20. 20.
    Wood LDH, Prewitt RM (1981) Cardiovascular management in hypoxemic respiratory failure. Am J Cardiol 47: 963–972PubMedCrossRefGoogle Scholar
  21. 21.
    Haupt MT (1988) Pathologic oxygen supply dependency in the adult respiratory distress syndrome and sepsis. Intensive Crit Care Digest 7: 12–14Google Scholar
  22. 22.
    Dreyfuss D, Soler P, Basset G, Saumon G (1988) High inflation pressure pulmonary edema. Respective effects of high airway pressure, high tidal volume, and positive end-expiratory pressure. Am Rev Respir Dis 137: 1159–1164Google Scholar
  23. 23.
    Davis JM, Penny DP, Notter RH, Metlay L, Dickerson B, Shapiro DL (1989) Lung injury in the neonatal piglet caused by hyperoxia and mechanical ventilation. J Appl Physiol 67: 1007–1012PubMedGoogle Scholar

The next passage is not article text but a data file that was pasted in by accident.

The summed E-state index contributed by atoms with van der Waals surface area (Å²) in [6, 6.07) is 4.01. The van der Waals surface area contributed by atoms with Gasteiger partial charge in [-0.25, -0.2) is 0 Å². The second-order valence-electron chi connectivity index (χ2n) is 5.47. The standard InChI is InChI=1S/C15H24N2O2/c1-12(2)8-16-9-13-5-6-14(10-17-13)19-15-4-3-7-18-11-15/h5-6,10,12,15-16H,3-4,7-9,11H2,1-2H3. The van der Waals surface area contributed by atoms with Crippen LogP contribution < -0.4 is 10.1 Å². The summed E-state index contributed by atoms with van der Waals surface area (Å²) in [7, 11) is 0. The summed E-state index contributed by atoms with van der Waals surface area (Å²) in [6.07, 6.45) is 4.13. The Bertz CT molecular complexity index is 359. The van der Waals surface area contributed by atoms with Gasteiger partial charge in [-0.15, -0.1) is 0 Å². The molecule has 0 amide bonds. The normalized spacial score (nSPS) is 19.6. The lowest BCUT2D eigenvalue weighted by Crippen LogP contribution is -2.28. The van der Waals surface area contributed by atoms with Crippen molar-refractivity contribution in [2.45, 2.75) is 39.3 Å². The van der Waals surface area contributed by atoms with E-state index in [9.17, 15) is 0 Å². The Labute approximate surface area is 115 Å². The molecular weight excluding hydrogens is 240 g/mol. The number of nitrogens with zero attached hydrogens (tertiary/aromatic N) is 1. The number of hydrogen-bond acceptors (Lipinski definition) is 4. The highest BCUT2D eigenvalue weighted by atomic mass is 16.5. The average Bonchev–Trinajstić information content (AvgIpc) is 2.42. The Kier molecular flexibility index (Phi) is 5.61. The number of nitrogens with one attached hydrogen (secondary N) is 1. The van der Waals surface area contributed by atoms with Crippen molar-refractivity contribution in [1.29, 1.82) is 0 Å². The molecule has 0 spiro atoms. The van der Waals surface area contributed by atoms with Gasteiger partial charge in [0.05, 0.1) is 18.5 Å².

24. 24.
    Hickling KG (1990) Ventilatory management of ARDS: Can it affect outcome? Intensive Care Med 16: 219–226PubMedCrossRefGoogle Scholar
  25. 25.
    Mancebo J (1992) PEEP, ARDS, and alveolar recruitment. Intensive Care Med 18: 383385Google Scholar
  26. 26.
    Froese AB, Bryan AC (1974) Effects of anesthesia and paralysis on diaphragmatic mechanics in man. Anesthesiology 41: 242–255PubMedCrossRefGoogle Scholar
  27. 27.
    Moler FW, Custer JR, Bartlett RH, et al (1992) Extracorporeal life support for pediatric respiratory failure. Crit Care Med 20: 1112–1118PubMedCrossRefGoogle Scholar
  28. 28.
    Clemmer T, Morris A, Suchyta M, et al (1992) Extracorporeal support does not improve ARDS survival. Crit Care Med 20: S61CrossRefGoogle Scholar

Copyright information

© Springer-Verlag Berlin Heidelberg 1994

Authors and Affiliations

  • J. Pfenninger

There are no affiliations available

Personalised recommendations